Opening Stockton has allowed McGowan to explore both ends of his personal culinary spectrum. At Buster Mantis, you’ll find guava and coconut-based cocktails, jerk chicken, and plantain. At Stockton, however, the cocktails are eclectic and guest chefs invited for kitchen residencies offer dishes that range from vegan tacos to Lebanese sharing plates.

“Here, we could be a little more free,” McGowan explains. “When I lived in Jamaica, it was quite narrow but moving here I discovered so many kinds of cultures, different foods, and [types of] music, and I wanted here to reflect that more.”

“[Buster Mantis] is based on my childhood,” he concludes, “whereas [Stockton] is more based on my adulthood.”

We turn back to the cocktail menu. “There are Asian influences in them, there are Nordic influences in them, there's Italian. There's lots of different influences, nationalities, and ingredients that you wouldn't find in Jamaica, but you would find in South London because you've got everything.”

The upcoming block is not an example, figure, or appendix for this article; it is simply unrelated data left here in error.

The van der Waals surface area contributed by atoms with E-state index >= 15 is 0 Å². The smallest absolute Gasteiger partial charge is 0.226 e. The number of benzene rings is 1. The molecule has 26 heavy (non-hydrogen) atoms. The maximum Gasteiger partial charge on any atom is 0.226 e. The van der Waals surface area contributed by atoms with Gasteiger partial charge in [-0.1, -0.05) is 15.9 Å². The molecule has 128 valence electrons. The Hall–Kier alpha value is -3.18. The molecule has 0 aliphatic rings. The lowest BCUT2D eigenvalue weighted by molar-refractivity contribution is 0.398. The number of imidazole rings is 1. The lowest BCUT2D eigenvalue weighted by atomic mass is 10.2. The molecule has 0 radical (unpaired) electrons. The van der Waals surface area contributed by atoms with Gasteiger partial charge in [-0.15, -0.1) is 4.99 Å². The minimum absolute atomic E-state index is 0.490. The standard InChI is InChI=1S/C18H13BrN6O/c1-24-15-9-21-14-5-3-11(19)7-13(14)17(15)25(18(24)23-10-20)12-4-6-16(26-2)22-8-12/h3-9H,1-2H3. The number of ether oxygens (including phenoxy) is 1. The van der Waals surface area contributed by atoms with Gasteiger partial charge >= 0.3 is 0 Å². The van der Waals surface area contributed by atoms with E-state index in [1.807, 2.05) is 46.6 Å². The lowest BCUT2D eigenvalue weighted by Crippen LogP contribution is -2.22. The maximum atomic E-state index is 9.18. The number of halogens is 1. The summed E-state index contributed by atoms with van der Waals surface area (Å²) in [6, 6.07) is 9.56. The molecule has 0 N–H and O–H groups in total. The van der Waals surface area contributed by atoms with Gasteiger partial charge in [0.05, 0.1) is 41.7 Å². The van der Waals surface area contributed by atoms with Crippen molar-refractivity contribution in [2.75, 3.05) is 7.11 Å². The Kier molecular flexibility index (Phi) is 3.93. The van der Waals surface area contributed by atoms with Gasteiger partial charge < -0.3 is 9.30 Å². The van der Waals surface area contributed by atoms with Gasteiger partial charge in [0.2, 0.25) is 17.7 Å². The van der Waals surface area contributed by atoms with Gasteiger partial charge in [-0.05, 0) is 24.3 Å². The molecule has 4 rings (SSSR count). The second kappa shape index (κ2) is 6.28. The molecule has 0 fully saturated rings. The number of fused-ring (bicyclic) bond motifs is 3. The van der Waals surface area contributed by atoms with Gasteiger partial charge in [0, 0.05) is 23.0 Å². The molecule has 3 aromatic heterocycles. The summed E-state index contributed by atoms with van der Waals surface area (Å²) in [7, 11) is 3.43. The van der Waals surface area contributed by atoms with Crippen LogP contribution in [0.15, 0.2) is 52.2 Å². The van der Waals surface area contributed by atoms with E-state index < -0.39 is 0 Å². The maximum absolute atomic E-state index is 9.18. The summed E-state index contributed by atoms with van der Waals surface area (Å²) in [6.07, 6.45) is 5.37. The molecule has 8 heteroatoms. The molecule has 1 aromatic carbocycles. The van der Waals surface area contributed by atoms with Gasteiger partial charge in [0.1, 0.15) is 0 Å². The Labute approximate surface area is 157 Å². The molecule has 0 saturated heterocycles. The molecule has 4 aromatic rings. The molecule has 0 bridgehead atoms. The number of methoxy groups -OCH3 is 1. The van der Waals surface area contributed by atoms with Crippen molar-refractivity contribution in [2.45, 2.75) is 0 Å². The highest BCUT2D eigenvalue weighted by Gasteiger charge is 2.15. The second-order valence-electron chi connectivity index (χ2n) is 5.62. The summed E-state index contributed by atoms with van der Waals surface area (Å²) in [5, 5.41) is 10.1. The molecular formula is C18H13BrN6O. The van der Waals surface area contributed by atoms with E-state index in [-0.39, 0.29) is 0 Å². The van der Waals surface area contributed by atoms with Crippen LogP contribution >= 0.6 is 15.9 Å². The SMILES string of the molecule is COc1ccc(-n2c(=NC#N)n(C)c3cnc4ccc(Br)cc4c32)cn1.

With Stockton located in an area as diverse as Deptford—one home to a large Afro-Caribbean community, as well as students from the nearby Goldsmiths University, young professionals, and families—what kind of bar does McGowan want it to be?

“I do places that I would want to go to,” he says, explaining that Buster Mantis is the kind of restaurant he would have eaten at in his 20s. Stockton fulfils his wishes as a 30-something in an area he has “been going out in” since he “was too young to go out.”